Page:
When Children Take the Lead in Exploring Art Museums with Their Adult Partners

Article excerpt

Children, as well as parents and classroom teachers, typically have had few, if any, art museum experiences, usually consisting of school field trips organized around so-called "walk-and-gawk" tours (Ott, 1980). Under these circumstances, neither children nor adults are likely to envision themselves having vital, interactive roles within art museum settings, nor to value these settings as "unique educational environments" (Zeller, 1987).

Evident in the literature on art museum education is a call to improve the quantity and quality of visitors' experiences, and as Sternberg (1989) puts it, "motivate people to learn through meaningful [art museum] experiences that involve both thought and feeling" (p. 154). Such experiences are dependent on children and adults developing relationships with art museums. Durant (1996) notes that "for children to develop a meaningful relationship with an art museum, they need to first make some significant connections with it" (p. 24). To get children and pre- and in-service teachers (members of elementary art methods classes) into art museums/galleries where they would connect with the institution, its art, and each other in new, and more meaningful ways, I required the adults to take a child to a museum/gallery where the child effectively served as the tourguide for the adult partner. This article presents a compilation of pre- and in-service elementary teachers' findings, based on reported experiences as learners, action researchers, and participant observers. It adds to existing research on art museum guides or docents (Johnson, 1981; McCoy, 1989; Wendling, 1997), and to present another "participatory approach" in addition to those described by Sternberg (1989), Mayer (1974), Ott (1980), and Durant (1996).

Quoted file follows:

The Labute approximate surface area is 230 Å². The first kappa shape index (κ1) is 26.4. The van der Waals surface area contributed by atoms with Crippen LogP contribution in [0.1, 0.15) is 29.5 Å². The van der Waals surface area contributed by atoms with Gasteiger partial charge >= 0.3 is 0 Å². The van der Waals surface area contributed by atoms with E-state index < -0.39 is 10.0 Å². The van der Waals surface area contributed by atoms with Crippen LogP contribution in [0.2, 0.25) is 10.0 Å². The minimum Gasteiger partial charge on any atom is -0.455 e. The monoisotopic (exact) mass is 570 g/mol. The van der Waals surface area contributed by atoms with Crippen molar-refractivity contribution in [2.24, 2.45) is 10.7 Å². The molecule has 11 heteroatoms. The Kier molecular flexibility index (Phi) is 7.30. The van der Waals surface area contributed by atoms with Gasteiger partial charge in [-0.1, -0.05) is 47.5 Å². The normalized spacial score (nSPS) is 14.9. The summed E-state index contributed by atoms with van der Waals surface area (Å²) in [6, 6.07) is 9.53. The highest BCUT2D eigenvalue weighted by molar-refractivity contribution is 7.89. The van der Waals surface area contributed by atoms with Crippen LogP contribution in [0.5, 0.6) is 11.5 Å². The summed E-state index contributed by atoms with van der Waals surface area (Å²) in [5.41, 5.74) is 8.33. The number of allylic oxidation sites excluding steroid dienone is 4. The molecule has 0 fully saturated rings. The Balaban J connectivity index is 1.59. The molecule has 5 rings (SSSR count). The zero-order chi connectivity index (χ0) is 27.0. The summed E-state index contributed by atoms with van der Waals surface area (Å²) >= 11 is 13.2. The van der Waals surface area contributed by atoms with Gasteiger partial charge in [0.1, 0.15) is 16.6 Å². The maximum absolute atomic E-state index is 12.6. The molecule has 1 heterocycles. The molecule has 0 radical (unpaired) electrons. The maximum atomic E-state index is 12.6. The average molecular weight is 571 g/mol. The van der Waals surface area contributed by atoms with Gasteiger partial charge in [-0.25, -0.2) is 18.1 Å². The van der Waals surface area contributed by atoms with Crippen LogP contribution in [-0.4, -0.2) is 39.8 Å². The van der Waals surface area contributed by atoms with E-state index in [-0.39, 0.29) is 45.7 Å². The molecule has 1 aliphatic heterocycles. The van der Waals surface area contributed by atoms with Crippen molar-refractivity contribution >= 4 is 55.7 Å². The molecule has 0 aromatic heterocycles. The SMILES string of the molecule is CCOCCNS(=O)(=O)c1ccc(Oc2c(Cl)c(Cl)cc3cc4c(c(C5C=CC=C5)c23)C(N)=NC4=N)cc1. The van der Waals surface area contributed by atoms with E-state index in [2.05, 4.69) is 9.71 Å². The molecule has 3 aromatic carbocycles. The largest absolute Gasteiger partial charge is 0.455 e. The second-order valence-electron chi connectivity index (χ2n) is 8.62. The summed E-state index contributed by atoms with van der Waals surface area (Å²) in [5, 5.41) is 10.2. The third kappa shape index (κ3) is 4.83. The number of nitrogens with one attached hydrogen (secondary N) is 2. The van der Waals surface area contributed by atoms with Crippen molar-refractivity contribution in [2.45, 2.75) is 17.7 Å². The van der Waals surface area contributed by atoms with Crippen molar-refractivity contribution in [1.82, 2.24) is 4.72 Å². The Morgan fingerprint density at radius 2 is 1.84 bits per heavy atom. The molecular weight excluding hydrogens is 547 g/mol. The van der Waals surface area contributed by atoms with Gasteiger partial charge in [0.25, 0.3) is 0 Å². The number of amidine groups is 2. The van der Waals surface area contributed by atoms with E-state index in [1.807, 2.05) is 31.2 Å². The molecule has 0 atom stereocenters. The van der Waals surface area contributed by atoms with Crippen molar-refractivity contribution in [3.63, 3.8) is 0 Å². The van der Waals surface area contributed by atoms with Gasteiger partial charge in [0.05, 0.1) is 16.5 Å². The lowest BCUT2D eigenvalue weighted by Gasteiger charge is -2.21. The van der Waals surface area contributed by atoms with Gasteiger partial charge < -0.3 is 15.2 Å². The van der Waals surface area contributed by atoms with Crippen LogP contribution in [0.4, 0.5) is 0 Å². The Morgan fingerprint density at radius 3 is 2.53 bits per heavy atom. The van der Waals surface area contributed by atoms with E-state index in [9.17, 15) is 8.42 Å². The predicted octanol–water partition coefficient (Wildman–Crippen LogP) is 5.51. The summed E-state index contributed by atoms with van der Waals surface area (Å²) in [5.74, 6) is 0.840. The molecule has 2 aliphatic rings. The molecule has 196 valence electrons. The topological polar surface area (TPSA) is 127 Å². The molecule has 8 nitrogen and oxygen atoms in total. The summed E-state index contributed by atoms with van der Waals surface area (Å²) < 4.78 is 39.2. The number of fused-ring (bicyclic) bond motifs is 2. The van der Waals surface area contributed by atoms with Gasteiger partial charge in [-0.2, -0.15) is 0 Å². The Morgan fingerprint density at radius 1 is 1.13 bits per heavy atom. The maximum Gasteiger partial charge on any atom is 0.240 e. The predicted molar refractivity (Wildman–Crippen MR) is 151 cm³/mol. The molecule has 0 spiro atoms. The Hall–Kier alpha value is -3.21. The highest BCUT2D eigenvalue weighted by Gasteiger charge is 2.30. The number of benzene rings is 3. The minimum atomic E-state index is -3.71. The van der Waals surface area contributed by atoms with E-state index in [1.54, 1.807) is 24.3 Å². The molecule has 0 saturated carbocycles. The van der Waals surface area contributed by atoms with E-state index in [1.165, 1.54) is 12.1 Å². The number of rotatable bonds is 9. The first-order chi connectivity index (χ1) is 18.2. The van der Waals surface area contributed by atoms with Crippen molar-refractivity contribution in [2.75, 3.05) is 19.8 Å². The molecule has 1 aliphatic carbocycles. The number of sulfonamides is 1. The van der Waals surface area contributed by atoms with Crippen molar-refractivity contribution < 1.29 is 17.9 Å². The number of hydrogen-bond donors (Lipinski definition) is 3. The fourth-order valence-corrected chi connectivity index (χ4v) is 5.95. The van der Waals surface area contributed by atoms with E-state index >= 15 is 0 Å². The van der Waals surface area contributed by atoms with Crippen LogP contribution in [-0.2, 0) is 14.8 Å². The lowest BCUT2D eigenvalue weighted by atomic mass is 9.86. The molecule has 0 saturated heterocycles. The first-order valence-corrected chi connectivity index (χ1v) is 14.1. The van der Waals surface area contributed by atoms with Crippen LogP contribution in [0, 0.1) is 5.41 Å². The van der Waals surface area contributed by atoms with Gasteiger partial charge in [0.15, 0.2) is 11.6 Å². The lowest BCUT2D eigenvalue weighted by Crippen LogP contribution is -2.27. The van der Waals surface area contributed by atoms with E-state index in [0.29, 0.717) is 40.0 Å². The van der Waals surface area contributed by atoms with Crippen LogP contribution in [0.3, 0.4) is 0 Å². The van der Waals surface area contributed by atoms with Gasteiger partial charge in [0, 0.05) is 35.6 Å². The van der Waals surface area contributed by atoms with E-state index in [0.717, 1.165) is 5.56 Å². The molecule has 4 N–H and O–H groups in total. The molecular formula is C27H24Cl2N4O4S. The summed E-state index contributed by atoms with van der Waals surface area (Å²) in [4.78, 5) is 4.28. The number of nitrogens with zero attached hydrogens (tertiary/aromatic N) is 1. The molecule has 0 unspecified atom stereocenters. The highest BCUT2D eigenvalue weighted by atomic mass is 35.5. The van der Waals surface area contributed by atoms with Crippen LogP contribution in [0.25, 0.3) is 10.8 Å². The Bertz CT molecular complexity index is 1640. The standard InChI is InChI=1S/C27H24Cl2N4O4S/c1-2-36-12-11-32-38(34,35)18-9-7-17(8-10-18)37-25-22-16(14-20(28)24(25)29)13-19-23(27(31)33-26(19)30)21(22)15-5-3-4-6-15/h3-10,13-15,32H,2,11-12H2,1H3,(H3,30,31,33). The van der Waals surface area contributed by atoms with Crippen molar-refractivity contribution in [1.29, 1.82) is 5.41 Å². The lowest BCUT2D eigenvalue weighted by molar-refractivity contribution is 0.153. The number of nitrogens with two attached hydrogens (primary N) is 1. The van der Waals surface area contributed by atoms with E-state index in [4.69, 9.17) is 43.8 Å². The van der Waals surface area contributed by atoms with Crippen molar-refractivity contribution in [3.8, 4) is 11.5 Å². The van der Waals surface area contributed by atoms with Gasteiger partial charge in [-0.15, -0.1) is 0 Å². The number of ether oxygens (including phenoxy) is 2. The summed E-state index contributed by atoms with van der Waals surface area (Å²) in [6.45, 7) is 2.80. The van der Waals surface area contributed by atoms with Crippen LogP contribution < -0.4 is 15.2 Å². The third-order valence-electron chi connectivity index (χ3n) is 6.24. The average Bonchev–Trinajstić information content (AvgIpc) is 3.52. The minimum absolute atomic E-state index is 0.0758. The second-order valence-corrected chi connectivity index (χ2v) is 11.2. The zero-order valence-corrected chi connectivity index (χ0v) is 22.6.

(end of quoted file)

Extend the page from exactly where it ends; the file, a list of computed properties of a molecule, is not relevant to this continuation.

This study developed out of a class assignment based on a Deweyianconstructivist approach to teaching and learning (Simpson, 1996). According to Simpson (1996), constructivism "emphasizes the experience of the learner as integral to the making of meaning and problem-solving" (pp. 3334). When taking this approach, it is vital to understand the learner's frame of reference and prior experiences, recognizing that new experiences and learning will be connected to and used in constructing the learner's world view. Adult participants were asked to document their child-guide's understandings of museum and art museum rules and beliefs about the role of tour guide, and to record the child's descriptions and interpretations of artworks. They also were to reflect on what they and their guides learned through this shared experience.


Seventeen pre- and in-service elementary teachers (15 women and 2 men) chose as tour guides 19 children from among neighbors, nieces and nephews, godchildren, and in a few cases, children, stepchildren, or students. Ten boys and nine girls between the ages of 5 and 13 participated in this study. Nine children were Latino, four African-American, three Asian, two white, and one "Egyptian." Like the adults, all children were lower to middle class.

Most children had never been to an art museum, although many had visited natural history or science museums at least once on school field trips. Older children (ages 10-13) had the same amount of prior museum experience as younger children (ages 5-9). Adults also had little previous art museum experience. That there is no direct relationship between age and amount of art museum experience was an unanticipated finding.


Participants visited 10 different museums/galleries, with half visiting the Norton Simon Museum of Art (See Appendix A). The total represents a wide range, including large and small, university, commercial, community, or world class institutions. Adults chose museums for many reasons: location, size (large or small), stature, nature of collections, special exhibits, or for connections to the local community.

What is a Museum? …